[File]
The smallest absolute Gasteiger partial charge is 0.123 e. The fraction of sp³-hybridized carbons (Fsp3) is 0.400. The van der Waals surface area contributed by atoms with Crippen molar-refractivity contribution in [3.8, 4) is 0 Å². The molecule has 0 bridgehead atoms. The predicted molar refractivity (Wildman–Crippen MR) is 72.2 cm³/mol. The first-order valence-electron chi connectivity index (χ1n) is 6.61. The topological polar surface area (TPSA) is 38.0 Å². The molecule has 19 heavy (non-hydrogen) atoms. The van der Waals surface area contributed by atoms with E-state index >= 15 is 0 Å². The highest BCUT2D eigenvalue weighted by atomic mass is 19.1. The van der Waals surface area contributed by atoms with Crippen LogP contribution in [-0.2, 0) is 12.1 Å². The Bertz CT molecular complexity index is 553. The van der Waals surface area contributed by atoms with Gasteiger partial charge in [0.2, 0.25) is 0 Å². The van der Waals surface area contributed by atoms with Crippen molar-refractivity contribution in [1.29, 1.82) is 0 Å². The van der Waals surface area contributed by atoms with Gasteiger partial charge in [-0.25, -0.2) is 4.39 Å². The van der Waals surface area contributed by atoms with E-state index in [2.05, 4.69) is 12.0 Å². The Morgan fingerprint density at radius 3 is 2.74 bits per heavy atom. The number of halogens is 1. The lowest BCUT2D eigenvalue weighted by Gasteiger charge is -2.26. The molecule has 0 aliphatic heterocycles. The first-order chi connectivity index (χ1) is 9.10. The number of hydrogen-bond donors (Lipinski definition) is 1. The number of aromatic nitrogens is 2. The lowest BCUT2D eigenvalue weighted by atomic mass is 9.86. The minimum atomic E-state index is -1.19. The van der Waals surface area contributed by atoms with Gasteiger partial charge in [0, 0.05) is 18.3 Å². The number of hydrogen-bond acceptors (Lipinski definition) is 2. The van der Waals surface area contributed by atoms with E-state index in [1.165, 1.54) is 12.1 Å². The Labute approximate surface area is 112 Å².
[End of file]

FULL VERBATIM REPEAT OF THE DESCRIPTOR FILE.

The smallest absolute Gasteiger partial charge is 0.123 e. The fraction of sp³-hybridized carbons (Fsp3) is 0.400. The van der Waals surface area contributed by atoms with Crippen molar-refractivity contribution in [3.8, 4) is 0 Å². The molecule has 0 bridgehead atoms. The predicted molar refractivity (Wildman–Crippen MR) is 72.2 cm³/mol. The first-order valence-electron chi connectivity index (χ1n) is 6.61. The topological polar surface area (TPSA) is 38.0 Å². The molecule has 19 heavy (non-hydrogen) atoms. The van der Waals surface area contributed by atoms with E-state index >= 15 is 0 Å². The highest BCUT2D eigenvalue weighted by atomic mass is 19.1. The van der Waals surface area contributed by atoms with Crippen LogP contribution in [-0.2, 0) is 12.1 Å². The Bertz CT molecular complexity index is 553. The van der Waals surface area contributed by atoms with Gasteiger partial charge in [0.2, 0.25) is 0 Å². The van der Waals surface area contributed by atoms with Crippen molar-refractivity contribution in [1.29, 1.82) is 0 Å². The van der Waals surface area contributed by atoms with Gasteiger partial charge in [-0.25, -0.2) is 4.39 Å². The van der Waals surface area contributed by atoms with E-state index in [2.05, 4.69) is 12.0 Å². The Morgan fingerprint density at radius 3 is 2.74 bits per heavy atom. The number of halogens is 1. The lowest BCUT2D eigenvalue weighted by Gasteiger charge is -2.26. The molecule has 0 aliphatic heterocycles. The first-order chi connectivity index (χ1) is 9.10. The number of hydrogen-bond donors (Lipinski definition) is 1. The number of aromatic nitrogens is 2. The lowest BCUT2D eigenvalue weighted by atomic mass is 9.86. The minimum atomic E-state index is -1.19. The van der Waals surface area contributed by atoms with Gasteiger partial charge in [0, 0.05) is 18.3 Å². The number of hydrogen-bond acceptors (Lipinski definition) is 2. The van der Waals surface area contributed by atoms with E-state index in [1.165, 1.54) is 12.1 Å². The Labute approximate surface area is 112 Å².